A client inquired about my rather large allocation to foreign currency denominated bonds. (The allocation is larger than what other advisors recommend, but not too large in my opinion). My reasoning is that the theoretical weighting should be 52% Emerging Market currency, so the client could be underweighted, not overweighted.
This is because it is a bit unusual for an investment advisor to recommend so much in EM FX but based on the world economy and blindly assuming that the market is always efficient and that one must simply diversify in proportion to the word’s economy then people should have half of their assets in EM denominated investments in either bonds or stocks or real estate, etc. However, I don’t believe that the markets are efficient, which is why I recommend a very large bond allocation.
Why Foreign Bonds Are Going DownRegarding why Emerging Market bond investments had a bad day on Monday, July 11 I think that ultimately bonds are the “shadow owner or contingent owner” of equities and real estate, so if equities and real estate go down (this Monday morning July 11 stocks crashed in Hong Kong by 3%) then that makes bonds in those regions look less reliable than before stocks crashed.
There are two conflicting theories:
- The traditional theory is that when the world economy crashes that America is the only safe haven
- A new paradigm (that I advocate) is that the U.S. is no longer that great of a safe haven and Asian developing countries have better solvency than developed countries. But no one can tell for sure.
The new fearsThe new fear in recent days in the news media is that China is a bubble and if it crashes it will hurt other EM countries and when an economy is hurting then risk of default goes up and thus bond prices and EM currencies both go down. It is hard to tell if China is a bubble or if it crashes will its closed system with no foreign debt somehow keep the Yuan stable. Their debt to GDP as discovered by the news media keeps rising with the latest estimate at 90%, but about half of that is offset by foreign exchange holdings, making them still very solvent compared to developed countries. Further their restrictions on export of cash and refusal to allow foreigners (with few exceptions) to own their bonds helps to insulate them from a world crisis. But if they had a hard landing then the neighboring countries could become weaker. But the Asian countries did a great job of installing good financial ratios after the 1997 crash. I spend a lot of time reading about China and thinking about this.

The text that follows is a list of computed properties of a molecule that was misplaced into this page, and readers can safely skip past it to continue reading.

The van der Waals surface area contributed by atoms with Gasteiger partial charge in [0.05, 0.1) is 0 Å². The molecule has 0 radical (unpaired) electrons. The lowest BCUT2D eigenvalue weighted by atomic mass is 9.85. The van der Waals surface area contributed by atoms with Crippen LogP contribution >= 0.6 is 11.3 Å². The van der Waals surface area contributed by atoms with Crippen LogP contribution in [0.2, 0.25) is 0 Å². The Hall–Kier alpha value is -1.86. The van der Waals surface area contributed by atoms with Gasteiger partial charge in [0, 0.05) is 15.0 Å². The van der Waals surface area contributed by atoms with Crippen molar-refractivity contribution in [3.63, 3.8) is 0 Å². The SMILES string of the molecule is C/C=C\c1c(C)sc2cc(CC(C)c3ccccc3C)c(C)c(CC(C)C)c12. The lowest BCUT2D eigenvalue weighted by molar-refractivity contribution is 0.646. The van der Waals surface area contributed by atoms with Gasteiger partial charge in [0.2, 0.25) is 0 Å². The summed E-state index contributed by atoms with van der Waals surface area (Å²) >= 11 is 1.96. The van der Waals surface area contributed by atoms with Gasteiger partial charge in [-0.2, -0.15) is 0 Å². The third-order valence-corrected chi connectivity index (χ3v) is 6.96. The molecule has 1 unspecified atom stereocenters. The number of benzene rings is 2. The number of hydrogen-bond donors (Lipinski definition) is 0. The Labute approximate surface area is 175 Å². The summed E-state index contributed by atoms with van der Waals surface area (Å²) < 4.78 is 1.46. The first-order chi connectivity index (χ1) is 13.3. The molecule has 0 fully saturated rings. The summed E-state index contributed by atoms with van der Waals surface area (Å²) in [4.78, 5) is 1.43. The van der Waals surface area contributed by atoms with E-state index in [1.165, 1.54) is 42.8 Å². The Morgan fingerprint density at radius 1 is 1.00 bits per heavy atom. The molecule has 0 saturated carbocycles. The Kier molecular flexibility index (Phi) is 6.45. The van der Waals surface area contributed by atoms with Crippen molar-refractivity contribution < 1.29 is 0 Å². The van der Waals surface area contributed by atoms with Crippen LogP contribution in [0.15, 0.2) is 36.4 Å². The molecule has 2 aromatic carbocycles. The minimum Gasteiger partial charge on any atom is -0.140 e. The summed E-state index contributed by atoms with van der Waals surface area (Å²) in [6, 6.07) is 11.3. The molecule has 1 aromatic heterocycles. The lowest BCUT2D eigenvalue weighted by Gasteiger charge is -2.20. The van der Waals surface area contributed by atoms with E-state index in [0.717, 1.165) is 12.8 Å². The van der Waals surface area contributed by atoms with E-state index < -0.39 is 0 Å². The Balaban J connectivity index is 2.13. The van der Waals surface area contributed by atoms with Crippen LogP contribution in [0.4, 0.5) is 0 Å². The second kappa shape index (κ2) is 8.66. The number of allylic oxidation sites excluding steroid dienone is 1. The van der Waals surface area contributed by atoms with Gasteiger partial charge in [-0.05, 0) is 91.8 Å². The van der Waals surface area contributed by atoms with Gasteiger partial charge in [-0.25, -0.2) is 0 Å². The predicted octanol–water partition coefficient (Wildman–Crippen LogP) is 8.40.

The theory that there has been a paradigm shift from the old pattern of the U.S. as safe haven is a new and untested theory, so one is justified in being apprehensive about my theory. The recommended investments were picked based on being some of the least risky of their asset class; rhetorically speaking, the alternative might be to “give up” on my paradigm and meekly sit tight in dollars and let the dollars get depreciated. Remember how badly the British pound behaved from 1945 to 1992.
Further readingSome people ask what to read to understand foreign exchange movements. Regarding what I read, my self-education has been primarily periodicals including web published articles from things like CFA Journal or Financial Times rather than books. What I read is on my website at http://www.mayflowercapital.com/educate. I don’t know of a list of a few key books that someone could read to get up to speed on this matter. The news articles I read often contain synopsis of academic finance books.
Trying to predict foreign currency movements is very difficult because it suffers more heavily from capricious government intervention than do other investments, reminding me of Churchill's statement about a "a riddle wrapped in a mystery wrapped inside a Sphinx".